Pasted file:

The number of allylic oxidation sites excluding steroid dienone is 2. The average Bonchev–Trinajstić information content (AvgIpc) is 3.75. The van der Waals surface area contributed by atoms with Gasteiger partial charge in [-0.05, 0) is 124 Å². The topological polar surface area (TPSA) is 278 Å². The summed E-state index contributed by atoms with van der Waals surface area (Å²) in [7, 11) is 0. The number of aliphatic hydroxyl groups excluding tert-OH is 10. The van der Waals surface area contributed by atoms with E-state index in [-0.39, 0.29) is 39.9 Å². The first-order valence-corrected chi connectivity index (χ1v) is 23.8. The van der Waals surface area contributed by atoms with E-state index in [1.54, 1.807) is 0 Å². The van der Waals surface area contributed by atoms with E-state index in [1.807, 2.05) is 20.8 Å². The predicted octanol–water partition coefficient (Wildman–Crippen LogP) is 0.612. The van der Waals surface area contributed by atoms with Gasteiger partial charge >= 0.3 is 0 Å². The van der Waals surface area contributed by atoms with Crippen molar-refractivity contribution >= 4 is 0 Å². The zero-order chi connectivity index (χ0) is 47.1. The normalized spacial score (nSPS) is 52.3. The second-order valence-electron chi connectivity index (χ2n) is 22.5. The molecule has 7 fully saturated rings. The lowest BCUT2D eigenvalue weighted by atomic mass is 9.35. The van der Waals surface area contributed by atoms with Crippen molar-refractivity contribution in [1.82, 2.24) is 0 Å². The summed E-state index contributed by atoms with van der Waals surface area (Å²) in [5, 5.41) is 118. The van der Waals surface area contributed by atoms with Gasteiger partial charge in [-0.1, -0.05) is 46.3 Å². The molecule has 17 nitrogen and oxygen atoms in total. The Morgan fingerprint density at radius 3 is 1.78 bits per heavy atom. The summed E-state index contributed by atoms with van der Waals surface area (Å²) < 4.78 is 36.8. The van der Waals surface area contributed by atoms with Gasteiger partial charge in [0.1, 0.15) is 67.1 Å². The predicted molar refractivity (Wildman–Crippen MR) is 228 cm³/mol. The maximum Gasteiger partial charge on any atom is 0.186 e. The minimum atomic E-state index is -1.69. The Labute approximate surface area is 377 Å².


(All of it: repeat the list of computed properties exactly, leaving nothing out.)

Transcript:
The number of allylic oxidation sites excluding steroid dienone is 2. The average Bonchev–Trinajstić information content (AvgIpc) is 3.75. The van der Waals surface area contributed by atoms with Gasteiger partial charge in [-0.05, 0) is 124 Å². The topological polar surface area (TPSA) is 278 Å². The summed E-state index contributed by atoms with van der Waals surface area (Å²) in [7, 11) is 0. The number of aliphatic hydroxyl groups excluding tert-OH is 10. The van der Waals surface area contributed by atoms with E-state index in [-0.39, 0.29) is 39.9 Å². The first-order valence-corrected chi connectivity index (χ1v) is 23.8. The van der Waals surface area contributed by atoms with E-state index in [1.54, 1.807) is 0 Å². The van der Waals surface area contributed by atoms with E-state index in [1.807, 2.05) is 20.8 Å². The predicted octanol–water partition coefficient (Wildman–Crippen LogP) is 0.612. The van der Waals surface area contributed by atoms with Gasteiger partial charge >= 0.3 is 0 Å². The van der Waals surface area contributed by atoms with Crippen molar-refractivity contribution >= 4 is 0 Å². The zero-order chi connectivity index (χ0) is 47.1. The normalized spacial score (nSPS) is 52.3. The second-order valence-electron chi connectivity index (χ2n) is 22.5. The molecule has 7 fully saturated rings. The lowest BCUT2D eigenvalue weighted by atomic mass is 9.35. The van der Waals surface area contributed by atoms with Crippen molar-refractivity contribution in [1.82, 2.24) is 0 Å². The summed E-state index contributed by atoms with van der Waals surface area (Å²) in [5, 5.41) is 118. The van der Waals surface area contributed by atoms with Gasteiger partial charge in [-0.1, -0.05) is 46.3 Å². The molecule has 17 nitrogen and oxygen atoms in total. The Morgan fingerprint density at radius 3 is 1.78 bits per heavy atom. The summed E-state index contributed by atoms with van der Waals surface area (Å²) < 4.78 is 36.8. The van der Waals surface area contributed by atoms with Gasteiger partial charge in [0.1, 0.15) is 67.1 Å². The predicted molar refractivity (Wildman–Crippen MR) is 228 cm³/mol. The maximum Gasteiger partial charge on any atom is 0.186 e. The minimum atomic E-state index is -1.69. The Labute approximate surface area is 377 Å².